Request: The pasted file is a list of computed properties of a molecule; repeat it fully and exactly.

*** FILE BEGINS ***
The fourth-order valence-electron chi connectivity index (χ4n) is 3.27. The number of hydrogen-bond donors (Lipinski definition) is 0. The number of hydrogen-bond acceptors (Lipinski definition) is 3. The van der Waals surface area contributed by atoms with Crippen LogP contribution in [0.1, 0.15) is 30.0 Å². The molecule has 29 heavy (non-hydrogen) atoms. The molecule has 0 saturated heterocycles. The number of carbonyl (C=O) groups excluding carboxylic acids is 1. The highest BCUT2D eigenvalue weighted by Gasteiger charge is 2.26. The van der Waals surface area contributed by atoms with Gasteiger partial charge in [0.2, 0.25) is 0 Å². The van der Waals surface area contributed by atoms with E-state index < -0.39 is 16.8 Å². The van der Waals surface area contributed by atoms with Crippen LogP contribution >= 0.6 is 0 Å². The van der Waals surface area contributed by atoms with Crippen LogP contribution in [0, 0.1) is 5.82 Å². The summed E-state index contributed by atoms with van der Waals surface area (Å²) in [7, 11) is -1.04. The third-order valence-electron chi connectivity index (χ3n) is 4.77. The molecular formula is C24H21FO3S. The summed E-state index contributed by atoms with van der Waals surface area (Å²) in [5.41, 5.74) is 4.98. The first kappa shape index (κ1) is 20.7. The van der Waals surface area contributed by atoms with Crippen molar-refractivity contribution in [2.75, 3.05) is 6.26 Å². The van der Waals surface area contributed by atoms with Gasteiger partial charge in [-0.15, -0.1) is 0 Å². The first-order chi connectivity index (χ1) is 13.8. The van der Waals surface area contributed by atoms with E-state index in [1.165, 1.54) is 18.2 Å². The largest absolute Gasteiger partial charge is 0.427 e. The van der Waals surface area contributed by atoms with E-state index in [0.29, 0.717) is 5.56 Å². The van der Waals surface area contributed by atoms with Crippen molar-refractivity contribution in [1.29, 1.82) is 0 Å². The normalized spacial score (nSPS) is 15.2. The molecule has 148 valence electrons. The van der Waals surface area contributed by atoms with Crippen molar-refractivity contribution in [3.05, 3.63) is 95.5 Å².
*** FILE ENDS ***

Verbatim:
The fourth-order valence-electron chi connectivity index (χ4n) is 3.27. The number of hydrogen-bond donors (Lipinski definition) is 0. The number of hydrogen-bond acceptors (Lipinski definition) is 3. The van der Waals surface area contributed by atoms with Crippen LogP contribution in [0.1, 0.15) is 30.0 Å². The molecule has 29 heavy (non-hydrogen) atoms. The molecule has 0 saturated heterocycles. The number of carbonyl (C=O) groups excluding carboxylic acids is 1. The highest BCUT2D eigenvalue weighted by Gasteiger charge is 2.26. The van der Waals surface area contributed by atoms with Gasteiger partial charge in [0.2, 0.25) is 0 Å². The van der Waals surface area contributed by atoms with E-state index < -0.39 is 16.8 Å². The van der Waals surface area contributed by atoms with Crippen LogP contribution >= 0.6 is 0 Å². The van der Waals surface area contributed by atoms with Crippen LogP contribution in [0, 0.1) is 5.82 Å². The summed E-state index contributed by atoms with van der Waals surface area (Å²) in [7, 11) is -1.04. The third-order valence-electron chi connectivity index (χ3n) is 4.77. The molecular formula is C24H21FO3S. The summed E-state index contributed by atoms with van der Waals surface area (Å²) in [5.41, 5.74) is 4.98. The first kappa shape index (κ1) is 20.7. The van der Waals surface area contributed by atoms with Crippen molar-refractivity contribution in [2.75, 3.05) is 6.26 Å². The van der Waals surface area contributed by atoms with Gasteiger partial charge in [-0.15, -0.1) is 0 Å². The first-order chi connectivity index (χ1) is 13.8. The van der Waals surface area contributed by atoms with E-state index in [1.165, 1.54) is 18.2 Å². The largest absolute Gasteiger partial charge is 0.427 e. The van der Waals surface area contributed by atoms with E-state index in [0.29, 0.717) is 5.56 Å². The van der Waals surface area contributed by atoms with Crippen molar-refractivity contribution in [1.29, 1.82) is 0 Å². The normalized spacial score (nSPS) is 15.2. The molecule has 148 valence electrons. The van der Waals surface area contributed by atoms with Crippen molar-refractivity contribution in [3.05, 3.63) is 95.5 Å².